THE HANDMAID’S TALE Episode 8: “Jezebels”
Eight out of ten episodes into The Handmaid’s Tale, we should be starting to ramp up to the conflict of the season finale – but this week’s episode just felt like more of the same. When I first heard that they were making the book into a miniseries, I was concerned about how they’d manage to stretch a single novel into ten full episodes, and the show is starting to drag. If I’m honest, it’s been slow for the past few weeks.
And even though this week’s episode held an especially vital plot point, it wasn’t enough to pick up the pacing. The episodes are long to begin with – 50 minutes to an hour – and the kind of world-building that led us to "Jezebels" was interesting enough, but not strong enough to carry the plotline, especially when the past few episodes have also been slow.
The episode opens with June revealing she’s gone back to Nick. “I could say these are acts of rebellion, a f**k you to the patriarchy, but those are excuses. I’m here because it feels good, and because I don’t want to be alone,” she tells the audience.
In the rest of the episode, Waterford (creepily) comes into June’s room and (creepily) shaves her legs (yikes) and has her put on makeup, heels, and a revealing dress. He takes her into Boston proper – or, what used to be Boston – to the flip side of Gilead’s society. It’s like the divide in Victorian London – strict social norms with a seedy underbelly. It’s also the other side of the patriarchy’s garbage coin – relentlessly enforced feminine presentation, a world filled with simpering escorts. The Commander is incredibly patronizing, which is also nothing new.
But here’s the kicker: across the hotel bar, June sees her. Moira. She hastily excuses herself, searching for her friend in the women’s room. The moment the two of them hug each other was the strongest, emotionally, of the entire season so far. I wish it’d been given even more weight, plot-wise. I didn’t realize until now that Moira and June’s relationship has the most weight and depth of anyone’s in the entire show – and maybe that’s why the episodes without her have felt so lacking. There’s solidarity, shared experience, but most of all, love.
The reunion is short-lived, though; Moira (now a Jezebel) is ushered back out to the men, and June goes to find the commander. He takes her up to a private room and rapes her, again – not out of ceremony, this time, but out of greed. She sneaks out while he’s asleep to go find Moira, passing by more women in more rooms. It looks like the same hotel from a few episodes ago, but Serena Joy’s world is very different from the Commander’s.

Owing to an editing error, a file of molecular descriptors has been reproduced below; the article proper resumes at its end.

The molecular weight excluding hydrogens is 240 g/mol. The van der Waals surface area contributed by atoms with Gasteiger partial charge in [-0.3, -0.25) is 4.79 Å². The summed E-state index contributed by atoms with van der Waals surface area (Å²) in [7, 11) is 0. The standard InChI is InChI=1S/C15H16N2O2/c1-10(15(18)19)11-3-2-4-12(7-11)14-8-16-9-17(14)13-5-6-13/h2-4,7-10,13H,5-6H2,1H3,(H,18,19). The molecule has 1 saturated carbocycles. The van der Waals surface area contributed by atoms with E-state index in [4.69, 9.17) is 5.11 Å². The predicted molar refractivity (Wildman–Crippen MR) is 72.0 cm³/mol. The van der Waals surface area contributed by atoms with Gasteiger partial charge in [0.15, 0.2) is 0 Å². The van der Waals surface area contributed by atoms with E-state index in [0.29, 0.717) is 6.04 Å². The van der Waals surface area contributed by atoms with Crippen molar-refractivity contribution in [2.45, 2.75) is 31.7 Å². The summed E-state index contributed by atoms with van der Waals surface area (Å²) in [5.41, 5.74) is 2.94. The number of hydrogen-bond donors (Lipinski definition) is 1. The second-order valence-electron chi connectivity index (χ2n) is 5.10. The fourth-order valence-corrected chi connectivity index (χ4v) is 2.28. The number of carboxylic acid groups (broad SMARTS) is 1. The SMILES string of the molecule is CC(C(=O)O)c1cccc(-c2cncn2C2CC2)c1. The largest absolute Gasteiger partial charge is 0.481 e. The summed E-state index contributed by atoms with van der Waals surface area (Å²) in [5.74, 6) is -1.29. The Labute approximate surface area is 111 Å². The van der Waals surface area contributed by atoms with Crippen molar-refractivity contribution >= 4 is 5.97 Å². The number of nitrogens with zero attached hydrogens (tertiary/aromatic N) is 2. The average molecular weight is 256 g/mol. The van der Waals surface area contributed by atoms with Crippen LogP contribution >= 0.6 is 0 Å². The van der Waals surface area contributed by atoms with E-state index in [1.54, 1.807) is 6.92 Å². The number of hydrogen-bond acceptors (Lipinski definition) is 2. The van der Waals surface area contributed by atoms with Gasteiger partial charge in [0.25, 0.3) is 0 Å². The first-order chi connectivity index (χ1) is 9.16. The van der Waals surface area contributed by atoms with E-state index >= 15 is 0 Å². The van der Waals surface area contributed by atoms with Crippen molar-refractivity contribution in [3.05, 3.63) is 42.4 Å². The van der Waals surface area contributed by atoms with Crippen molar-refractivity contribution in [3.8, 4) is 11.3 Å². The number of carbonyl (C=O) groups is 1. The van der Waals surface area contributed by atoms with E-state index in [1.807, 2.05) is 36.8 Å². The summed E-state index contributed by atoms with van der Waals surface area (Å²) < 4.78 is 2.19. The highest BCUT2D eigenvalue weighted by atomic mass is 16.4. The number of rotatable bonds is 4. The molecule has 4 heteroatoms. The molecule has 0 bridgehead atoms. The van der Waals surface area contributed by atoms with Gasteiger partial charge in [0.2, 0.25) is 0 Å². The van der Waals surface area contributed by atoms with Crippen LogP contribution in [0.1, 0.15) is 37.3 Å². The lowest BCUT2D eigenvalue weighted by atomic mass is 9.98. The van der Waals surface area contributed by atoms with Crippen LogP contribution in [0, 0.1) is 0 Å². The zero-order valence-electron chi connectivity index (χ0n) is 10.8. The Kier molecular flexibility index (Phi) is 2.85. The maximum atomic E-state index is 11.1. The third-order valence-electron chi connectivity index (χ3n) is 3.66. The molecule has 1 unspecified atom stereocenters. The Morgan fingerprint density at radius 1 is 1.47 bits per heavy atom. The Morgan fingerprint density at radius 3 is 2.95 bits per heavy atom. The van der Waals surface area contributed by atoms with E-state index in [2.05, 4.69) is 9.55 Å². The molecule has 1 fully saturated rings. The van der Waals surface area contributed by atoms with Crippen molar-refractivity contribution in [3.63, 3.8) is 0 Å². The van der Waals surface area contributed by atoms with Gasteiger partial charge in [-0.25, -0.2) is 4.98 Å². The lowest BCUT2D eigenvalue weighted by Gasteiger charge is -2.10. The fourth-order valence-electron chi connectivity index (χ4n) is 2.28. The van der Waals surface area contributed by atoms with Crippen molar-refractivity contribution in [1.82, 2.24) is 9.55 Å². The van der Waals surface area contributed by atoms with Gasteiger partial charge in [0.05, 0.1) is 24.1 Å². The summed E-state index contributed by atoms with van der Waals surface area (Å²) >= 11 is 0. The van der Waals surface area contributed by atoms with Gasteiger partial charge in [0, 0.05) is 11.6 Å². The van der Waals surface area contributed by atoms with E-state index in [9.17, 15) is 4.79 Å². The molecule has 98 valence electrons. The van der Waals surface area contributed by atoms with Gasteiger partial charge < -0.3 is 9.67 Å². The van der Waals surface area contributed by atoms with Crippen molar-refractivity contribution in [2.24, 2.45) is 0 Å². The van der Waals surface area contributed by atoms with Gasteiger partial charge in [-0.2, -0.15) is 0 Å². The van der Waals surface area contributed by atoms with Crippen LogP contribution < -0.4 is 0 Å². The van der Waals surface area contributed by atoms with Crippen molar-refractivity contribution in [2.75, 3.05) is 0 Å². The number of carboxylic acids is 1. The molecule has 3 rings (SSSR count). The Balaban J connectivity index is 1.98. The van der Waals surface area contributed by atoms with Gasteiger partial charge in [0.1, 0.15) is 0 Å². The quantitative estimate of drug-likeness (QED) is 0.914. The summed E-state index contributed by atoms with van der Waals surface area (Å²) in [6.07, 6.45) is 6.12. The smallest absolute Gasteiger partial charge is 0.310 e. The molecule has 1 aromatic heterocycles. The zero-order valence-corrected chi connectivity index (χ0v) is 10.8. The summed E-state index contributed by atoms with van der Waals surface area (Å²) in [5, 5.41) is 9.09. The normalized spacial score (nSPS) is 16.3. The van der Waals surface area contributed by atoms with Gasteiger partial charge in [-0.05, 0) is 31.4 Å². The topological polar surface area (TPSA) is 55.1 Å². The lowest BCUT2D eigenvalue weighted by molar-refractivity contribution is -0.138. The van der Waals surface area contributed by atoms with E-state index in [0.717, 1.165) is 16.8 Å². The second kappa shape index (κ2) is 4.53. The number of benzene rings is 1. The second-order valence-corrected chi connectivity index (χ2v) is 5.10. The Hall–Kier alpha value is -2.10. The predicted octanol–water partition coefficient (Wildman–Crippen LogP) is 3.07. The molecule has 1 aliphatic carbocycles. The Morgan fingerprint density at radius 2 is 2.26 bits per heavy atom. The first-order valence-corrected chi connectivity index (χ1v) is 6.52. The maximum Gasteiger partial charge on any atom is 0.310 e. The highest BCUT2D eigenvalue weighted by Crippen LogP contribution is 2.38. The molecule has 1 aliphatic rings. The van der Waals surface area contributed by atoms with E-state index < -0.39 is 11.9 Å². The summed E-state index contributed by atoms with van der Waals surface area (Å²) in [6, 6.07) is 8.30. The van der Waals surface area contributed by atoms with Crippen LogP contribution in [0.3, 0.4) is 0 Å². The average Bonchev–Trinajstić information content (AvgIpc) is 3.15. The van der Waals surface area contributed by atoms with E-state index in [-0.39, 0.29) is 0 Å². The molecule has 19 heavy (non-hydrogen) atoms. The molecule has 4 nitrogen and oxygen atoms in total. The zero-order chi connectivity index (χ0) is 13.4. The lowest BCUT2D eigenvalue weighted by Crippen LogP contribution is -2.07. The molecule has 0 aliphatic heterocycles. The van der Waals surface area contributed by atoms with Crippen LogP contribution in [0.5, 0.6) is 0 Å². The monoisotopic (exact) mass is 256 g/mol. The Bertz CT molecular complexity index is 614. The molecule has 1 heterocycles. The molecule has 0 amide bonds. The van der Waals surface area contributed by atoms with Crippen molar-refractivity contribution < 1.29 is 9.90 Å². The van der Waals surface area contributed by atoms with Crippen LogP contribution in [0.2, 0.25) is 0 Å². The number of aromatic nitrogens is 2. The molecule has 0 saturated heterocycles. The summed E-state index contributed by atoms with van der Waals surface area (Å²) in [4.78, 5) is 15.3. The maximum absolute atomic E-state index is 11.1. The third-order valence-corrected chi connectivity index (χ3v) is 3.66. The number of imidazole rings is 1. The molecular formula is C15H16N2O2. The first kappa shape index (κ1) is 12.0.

She and Moira only talk briefly, Moira telling June how she ended up here instead of escaping. She mentions an underground, but it’s quickly forgotten. The Handmaid’s Tale has a tendency to lose its momentum by dropping its threads; I’m sure it’ll pick them up again, but by the time it does, we’ll be a little frustrated and have forgotten the original context. Every mention of a resistance gets me a little excited, but it never seems to come to fruition – Emily was taken back in episode five, but since then, we haven’t followed the “Mayday” thread. It feels a bit disjointed, and since we’re not binging the show, it’s easier to forget details from previous weeks.
Finally, at the end of the episode, there’s a particularly un-compelling chat between Nick and June. He tells her that they should break it off, and she pushes back, but it feels a little petty after Moira’s reveal earlier on. Serena Joy gives June a music box – “a girl trapped in a box,” as June refers to it – but there’s a certain small freedom in the gift of a box with a key. There’s the capacity for secrets.
The B plot was especially weak this episode; we continue the trend of dipping into other people’s backstories instead of June’s by going back into Nick’s. Honestly, it doesn’t work: not only does it not have bearing on the A plot (like June and Nick’s relationship put into contrast with June and Luke’s early romance), but I honestly don’t care enough about Nick to get inside his head like this. He’s a minor character, and the flashbacks don’t illuminate much. We see a little bit about the early Gilead movement, the group that calls itself “The Sons of Jacob,” and we see the last handmaid having hanged herself, but the information isn’t anything new. There’s a mention of the fact that Nick might actually be spying on Waterford himself, but it doesn’t pack much of a punch.
We’re in the home stretch, now; I hope that The Handmaid’s Tale can gather its threads in time.